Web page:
Broadly speaking, when assets are transferred from one party to the other, there will be a capital gains tax charge which is calculated by reference to the market value of the asset. An exception to this rule is where one spouse (or civil partner) transfers an asset to the other. In these cases the asset is transferred at neither a gain nor a loss and so the recipient effectively ‘inherits’ the cost history of the asset.
There is a similar rule for companies where assets are transferred around a group. There is a particular group definition for the purposes of chargeable gains. When these rules are looked at closely you may be surprised to learn that it is a 51% subsidiary relationship and not a 75% subsidiary relationship that really matters.
Recap on the rules
The rules here are set out in TCGA 1992 section 170 and the key points are as follows:
1. A group is joined together by the principal company and its 75% subsidiaries.
2. A 75% subsidiary is defined as a company whose ordinary share capital is owned 75% by another company (no other requirements).
3. Subject to below a 75% subsidiary of a subsidiary and lower subsidiaries can also be in a group with the ultimate parent.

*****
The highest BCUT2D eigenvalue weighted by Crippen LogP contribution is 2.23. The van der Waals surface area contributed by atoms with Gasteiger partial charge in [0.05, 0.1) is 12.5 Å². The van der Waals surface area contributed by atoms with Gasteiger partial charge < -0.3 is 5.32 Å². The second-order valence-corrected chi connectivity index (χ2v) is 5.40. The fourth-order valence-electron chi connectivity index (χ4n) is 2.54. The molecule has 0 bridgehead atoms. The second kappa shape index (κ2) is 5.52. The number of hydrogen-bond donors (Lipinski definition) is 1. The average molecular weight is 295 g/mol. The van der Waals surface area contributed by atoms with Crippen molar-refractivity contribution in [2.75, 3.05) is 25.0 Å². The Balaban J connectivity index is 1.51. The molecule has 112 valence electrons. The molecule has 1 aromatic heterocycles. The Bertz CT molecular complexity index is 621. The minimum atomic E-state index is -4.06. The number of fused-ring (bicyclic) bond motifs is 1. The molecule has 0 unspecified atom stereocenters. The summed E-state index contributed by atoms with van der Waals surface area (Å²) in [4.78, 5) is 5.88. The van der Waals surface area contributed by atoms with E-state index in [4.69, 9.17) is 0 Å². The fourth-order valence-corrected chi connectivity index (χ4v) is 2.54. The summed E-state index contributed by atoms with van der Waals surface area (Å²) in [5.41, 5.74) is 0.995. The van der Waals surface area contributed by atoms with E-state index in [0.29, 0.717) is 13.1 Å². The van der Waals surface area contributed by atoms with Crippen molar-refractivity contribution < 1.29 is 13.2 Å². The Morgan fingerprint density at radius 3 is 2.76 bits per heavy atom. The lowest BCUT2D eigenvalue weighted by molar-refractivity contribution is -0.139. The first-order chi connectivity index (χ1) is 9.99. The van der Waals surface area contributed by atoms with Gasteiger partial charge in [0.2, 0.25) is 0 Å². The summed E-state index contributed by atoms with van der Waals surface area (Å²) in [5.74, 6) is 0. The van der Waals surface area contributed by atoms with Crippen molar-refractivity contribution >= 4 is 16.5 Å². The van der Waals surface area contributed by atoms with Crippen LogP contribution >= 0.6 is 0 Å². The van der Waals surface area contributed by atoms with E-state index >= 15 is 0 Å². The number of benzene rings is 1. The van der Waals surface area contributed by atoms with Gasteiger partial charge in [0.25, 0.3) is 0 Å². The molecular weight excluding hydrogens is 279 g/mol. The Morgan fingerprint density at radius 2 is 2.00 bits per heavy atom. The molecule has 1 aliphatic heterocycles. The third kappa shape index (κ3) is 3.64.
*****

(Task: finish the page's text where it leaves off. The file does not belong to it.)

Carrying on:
4. There is an overriding requirement that ‘a group does not include any company (other than the principal company of the group) that is not a 51 per cent subsidiary of the principal company of the group’.
5. Here ’51 per cent subsidiary’ means that the parent must be beneficially entitled to more than 50% of any profits available for distribution and more than 50% of assets available for distribution to equity holders on a winding-up.
The percentage of ordinary share capital owned by the parent is not always mirrored by the true commercial ownership because different shares can have different rights attached to them.
Topco holds 101 £1 A shares and 200 £1 B shares in Subco. The A shares have rights to dividends and assets on a winding up and the B shares only have rights to nominal value on a winding up (just £200). There are 99 other A shares held by outside investors and no other shareholders. Therefore Subco is a 75.25% subsidiary of Topco, even though Topco only holds a 50.5% commercial interest in Subco. In this case Subco is in a capital gains group with Topco and assets should be transferable between the two companies at no gain, no loss.
Forbes Dawson view
This points to the general importance of understanding that there are different group definitions for different areas of legislation. It is also easy to see cases where a capital gains tax de-grouping charge (which arises when a company leaves a group within six years of a no gain, no loss transfer) can be avoided where the ‘disposing’ company still maintains an effective 50% stake in its subsidiary. Share capital can be restructured fairly easily in the absence of other commercial requirements!
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